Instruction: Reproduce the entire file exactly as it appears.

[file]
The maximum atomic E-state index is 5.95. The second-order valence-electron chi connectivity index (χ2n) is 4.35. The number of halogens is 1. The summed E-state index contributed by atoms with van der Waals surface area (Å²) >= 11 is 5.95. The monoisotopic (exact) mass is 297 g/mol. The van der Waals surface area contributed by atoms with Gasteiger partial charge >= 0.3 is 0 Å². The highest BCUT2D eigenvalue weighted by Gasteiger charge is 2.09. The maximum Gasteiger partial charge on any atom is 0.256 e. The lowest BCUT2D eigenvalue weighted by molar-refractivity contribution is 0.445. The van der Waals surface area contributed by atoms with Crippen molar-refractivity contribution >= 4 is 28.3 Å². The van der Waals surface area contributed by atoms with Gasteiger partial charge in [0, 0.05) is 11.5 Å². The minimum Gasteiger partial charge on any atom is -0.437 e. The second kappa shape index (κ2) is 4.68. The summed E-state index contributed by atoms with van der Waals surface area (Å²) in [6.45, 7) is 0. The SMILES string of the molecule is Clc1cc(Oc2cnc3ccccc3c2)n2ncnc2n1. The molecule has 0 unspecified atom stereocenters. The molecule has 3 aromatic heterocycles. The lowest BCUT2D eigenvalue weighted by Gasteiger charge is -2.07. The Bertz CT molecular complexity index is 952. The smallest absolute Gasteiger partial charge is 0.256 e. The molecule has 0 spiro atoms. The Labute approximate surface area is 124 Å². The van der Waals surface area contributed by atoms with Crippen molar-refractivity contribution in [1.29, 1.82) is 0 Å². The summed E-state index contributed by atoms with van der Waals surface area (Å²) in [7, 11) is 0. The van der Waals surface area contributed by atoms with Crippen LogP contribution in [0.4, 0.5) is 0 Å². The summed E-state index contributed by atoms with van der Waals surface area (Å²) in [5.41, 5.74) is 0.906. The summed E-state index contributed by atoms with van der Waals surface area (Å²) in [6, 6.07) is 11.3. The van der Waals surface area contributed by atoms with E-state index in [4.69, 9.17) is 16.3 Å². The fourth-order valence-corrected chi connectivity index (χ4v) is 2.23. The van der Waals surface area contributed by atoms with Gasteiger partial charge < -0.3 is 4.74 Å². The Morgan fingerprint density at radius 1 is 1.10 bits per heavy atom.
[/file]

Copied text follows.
The maximum atomic E-state index is 5.95. The second-order valence-electron chi connectivity index (χ2n) is 4.35. The number of halogens is 1. The summed E-state index contributed by atoms with van der Waals surface area (Å²) >= 11 is 5.95. The monoisotopic (exact) mass is 297 g/mol. The van der Waals surface area contributed by atoms with Gasteiger partial charge >= 0.3 is 0 Å². The highest BCUT2D eigenvalue weighted by Gasteiger charge is 2.09. The maximum Gasteiger partial charge on any atom is 0.256 e. The lowest BCUT2D eigenvalue weighted by molar-refractivity contribution is 0.445. The van der Waals surface area contributed by atoms with Crippen molar-refractivity contribution >= 4 is 28.3 Å². The van der Waals surface area contributed by atoms with Gasteiger partial charge in [0, 0.05) is 11.5 Å². The minimum Gasteiger partial charge on any atom is -0.437 e. The second kappa shape index (κ2) is 4.68. The summed E-state index contributed by atoms with van der Waals surface area (Å²) in [6.45, 7) is 0. The SMILES string of the molecule is Clc1cc(Oc2cnc3ccccc3c2)n2ncnc2n1. The molecule has 0 unspecified atom stereocenters. The molecule has 3 aromatic heterocycles. The lowest BCUT2D eigenvalue weighted by Gasteiger charge is -2.07. The Bertz CT molecular complexity index is 952. The smallest absolute Gasteiger partial charge is 0.256 e. The molecule has 0 spiro atoms. The Labute approximate surface area is 124 Å². The van der Waals surface area contributed by atoms with Crippen molar-refractivity contribution in [1.29, 1.82) is 0 Å². The summed E-state index contributed by atoms with van der Waals surface area (Å²) in [7, 11) is 0. The van der Waals surface area contributed by atoms with Crippen LogP contribution in [0.4, 0.5) is 0 Å². The summed E-state index contributed by atoms with van der Waals surface area (Å²) in [5.41, 5.74) is 0.906. The summed E-state index contributed by atoms with van der Waals surface area (Å²) in [6, 6.07) is 11.3. The van der Waals surface area contributed by atoms with E-state index in [4.69, 9.17) is 16.3 Å². The fourth-order valence-corrected chi connectivity index (χ4v) is 2.23. The van der Waals surface area contributed by atoms with Gasteiger partial charge < -0.3 is 4.74 Å². The Morgan fingerprint density at radius 1 is 1.10 bits per heavy atom.